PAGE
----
Hearing Loss: The Invisible Handicap
Most of us take our hearing for granted. As one of our five senses, we rely on it in everything we do during our waking hours, from hearing the alarm go off to wake us in the morning to the sweet voices of our loved ones at the end of the day.
If the ability to hear diminishes, it’s usually a gradual process. It often starts with having trouble hearing softer voices, lower volumes on our car radios or listening devices, hearing a car horn in traffic, picking up what people in a group are saying to you and one another, or even being totally unaware someone is talking to you from a few feet away. After a period of time, you may find yourself struggling to perform at work, withdrawing socially, and feeling alienated and alone. You’ve placed yourself in psychological solitary confinement.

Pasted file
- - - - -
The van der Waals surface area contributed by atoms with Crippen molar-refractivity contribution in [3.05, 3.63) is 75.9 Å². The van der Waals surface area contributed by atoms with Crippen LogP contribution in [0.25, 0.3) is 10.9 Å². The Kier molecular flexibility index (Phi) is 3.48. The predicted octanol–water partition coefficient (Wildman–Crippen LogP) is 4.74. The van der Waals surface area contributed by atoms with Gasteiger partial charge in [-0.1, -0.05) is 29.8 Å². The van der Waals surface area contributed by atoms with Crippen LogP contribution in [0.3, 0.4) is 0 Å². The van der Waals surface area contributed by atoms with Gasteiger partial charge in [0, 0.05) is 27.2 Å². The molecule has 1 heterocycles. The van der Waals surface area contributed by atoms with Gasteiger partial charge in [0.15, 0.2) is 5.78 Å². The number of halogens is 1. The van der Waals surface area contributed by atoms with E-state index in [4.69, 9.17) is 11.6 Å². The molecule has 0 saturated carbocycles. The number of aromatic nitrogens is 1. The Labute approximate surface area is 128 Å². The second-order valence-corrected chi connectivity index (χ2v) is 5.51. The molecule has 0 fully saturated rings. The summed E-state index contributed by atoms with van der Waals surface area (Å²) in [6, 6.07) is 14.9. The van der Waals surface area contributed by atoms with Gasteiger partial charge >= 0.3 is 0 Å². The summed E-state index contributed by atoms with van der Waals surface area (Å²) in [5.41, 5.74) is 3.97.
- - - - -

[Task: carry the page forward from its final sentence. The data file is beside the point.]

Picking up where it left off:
Hearing loss is considered the third most prevalent chronic health condition facing older adults. As many as one-third of Americans between the ages of 65 and 74 experience a loss of hearing. That figure jumps to 50 percent at the age of 75 and over. The tragedy is that for most, treatment is as simple as using a hearing aid and yet only about 20 percent seek help. Those who do get tested wait more than 10 years – even after their diagnosis – to get fitted with one. By that time, their condition is so advanced they are for most practical purposes deaf.